How to Break out of a Reading Rut

It might be the little online community I have cultivated (I’m a total book-nerd), but it seems like everyone I know sets the intention to read more at the beginning of the new year. Whether you’ve determined a certain number of books you want to read, or just expressed a general desire to put your phone down and pick up a book, I hear you. I’m right there with you.

Time for some #shelfiesunday aka my current reading stack. Can You Keep A Secret is one of those books I have to read every summer because I just love it so much. I've also been convinced to go back to reading YA fiction because of To All The Boys I've Loved Before. Oh how I've missed having time to read a hundred books a summer. #bookstagram #summer:

For me, reading is usually a top priority. I read a lot. And yet, I still find seasons of life in which I lapse into reading ruts. When nothing sticks, and all of a sudden, a month has gone by and I have no books to show for it. A rut can happen for any number of reasons – nothing is living up to the last great book I’ve read, I can’t find a book to fit the season, or Netflix is slowly taking over every minute of my spare time – but there is always a way out. It’s a matter of reading the right book at the right time.  If you’re looking to bust out of a reading rut, these are my tried and true genres that are sure to get you flipping pages faster and faster.


There is a time and a place for reading something deep, meaningful, and life-changing. Busting out of a reading rut is not that time. This is the time for something fast-paced that you won’t want to put down.

The one you’ve heard of: Everything I Never Told You by Celeste Ng

The one you haven’t: The Look of Love by Sarah Jio


I read once that the reason people love young adult (“YA”) books is precisely because they’re written to appeal to teenagers. Teenagers have big feelings, and a hyperbolic sense of the world (“The is the best. Day. Ever!”), and books for young adults reflect that. They’re so full of passion, it’s hard not to get addicted to them.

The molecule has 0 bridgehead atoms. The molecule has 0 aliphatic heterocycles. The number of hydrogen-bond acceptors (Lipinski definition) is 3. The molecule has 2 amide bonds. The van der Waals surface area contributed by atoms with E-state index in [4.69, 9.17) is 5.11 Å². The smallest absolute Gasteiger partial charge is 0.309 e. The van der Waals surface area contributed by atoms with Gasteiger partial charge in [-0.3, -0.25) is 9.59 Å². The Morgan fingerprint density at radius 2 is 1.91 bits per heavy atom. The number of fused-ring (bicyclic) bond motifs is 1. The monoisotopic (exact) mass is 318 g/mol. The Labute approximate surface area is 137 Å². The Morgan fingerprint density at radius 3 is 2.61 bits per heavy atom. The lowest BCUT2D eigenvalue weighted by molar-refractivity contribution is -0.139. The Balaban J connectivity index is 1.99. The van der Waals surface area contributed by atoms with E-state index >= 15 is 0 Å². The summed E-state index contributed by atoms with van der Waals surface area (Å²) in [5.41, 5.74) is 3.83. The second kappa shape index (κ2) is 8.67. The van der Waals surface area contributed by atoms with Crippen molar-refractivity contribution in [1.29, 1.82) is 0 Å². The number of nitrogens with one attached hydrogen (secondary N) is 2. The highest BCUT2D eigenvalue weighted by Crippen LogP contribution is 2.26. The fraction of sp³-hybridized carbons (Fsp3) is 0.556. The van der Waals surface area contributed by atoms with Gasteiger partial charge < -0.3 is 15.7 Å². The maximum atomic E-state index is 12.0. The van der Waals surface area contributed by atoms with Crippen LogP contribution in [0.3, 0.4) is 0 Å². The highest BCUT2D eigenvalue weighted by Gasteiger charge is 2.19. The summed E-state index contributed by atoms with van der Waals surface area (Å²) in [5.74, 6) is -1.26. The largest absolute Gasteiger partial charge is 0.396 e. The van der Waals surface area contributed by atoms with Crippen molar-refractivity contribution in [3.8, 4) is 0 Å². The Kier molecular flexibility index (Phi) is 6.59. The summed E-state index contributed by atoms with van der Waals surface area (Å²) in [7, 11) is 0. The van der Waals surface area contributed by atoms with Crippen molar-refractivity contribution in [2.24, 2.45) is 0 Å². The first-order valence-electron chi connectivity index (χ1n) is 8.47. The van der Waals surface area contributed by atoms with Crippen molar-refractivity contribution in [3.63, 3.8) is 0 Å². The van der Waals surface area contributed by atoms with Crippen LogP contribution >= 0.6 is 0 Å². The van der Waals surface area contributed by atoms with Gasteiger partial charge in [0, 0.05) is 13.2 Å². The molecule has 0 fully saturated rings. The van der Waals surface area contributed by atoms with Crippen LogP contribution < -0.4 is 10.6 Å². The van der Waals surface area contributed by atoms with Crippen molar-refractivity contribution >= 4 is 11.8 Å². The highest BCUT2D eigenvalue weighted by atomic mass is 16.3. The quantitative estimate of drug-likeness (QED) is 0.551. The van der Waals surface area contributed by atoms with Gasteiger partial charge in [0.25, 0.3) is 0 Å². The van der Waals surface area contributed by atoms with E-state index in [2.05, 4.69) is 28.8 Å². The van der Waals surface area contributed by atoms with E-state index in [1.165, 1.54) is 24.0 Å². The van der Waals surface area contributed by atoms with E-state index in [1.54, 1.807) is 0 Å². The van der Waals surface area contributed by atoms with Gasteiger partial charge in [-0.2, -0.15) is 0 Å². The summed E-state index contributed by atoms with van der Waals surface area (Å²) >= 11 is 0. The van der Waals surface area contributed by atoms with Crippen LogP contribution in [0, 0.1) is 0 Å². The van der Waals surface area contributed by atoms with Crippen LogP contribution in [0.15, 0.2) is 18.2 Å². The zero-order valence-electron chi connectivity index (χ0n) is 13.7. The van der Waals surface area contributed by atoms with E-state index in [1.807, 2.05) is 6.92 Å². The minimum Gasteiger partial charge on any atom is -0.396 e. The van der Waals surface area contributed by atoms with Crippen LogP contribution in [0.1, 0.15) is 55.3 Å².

The one you’ve heard of: Eleanor and Park by Rainbow Rowell

The one you haven’t: Everything, Everything by Nicola Yoon

My Year As:

Getting a glimpse into someone else’s life is truly fascinating to me. It could be someone well known, but more often than not, I love seeing what happens in the lives of other ordinary people. One of my favorite genres that has popped up everywhere lately is the, “my year as ___,” in which the author undertakes some kind of project for a year, and documents the changes in his or her own life. I always finish these books feeling inspired.

The one you’ve heard of: The Happiness Project by Gretchen Rubin

The one you haven’t: Popular by Maya Van Wagenen

The one that’s about to come out that I desperately need: Year of No Clutter by Eve O. Schaub

Books with Short Chapters:

This might be my all time favorite category in terms of getting back in the habit of reading. Books with short chapters help you feel like you’re moving incredibly quickly through whatever it is that you’re reading. Before you know it, you’ve finished a whole book, and you’re ready to move on to the next.

The one you’ve heard of: I Feel Bad About My Neck by Nora Ephron

The one you haven’t: Encyclopedia of an Ordinary Life by Amy Krouse Rosenthal

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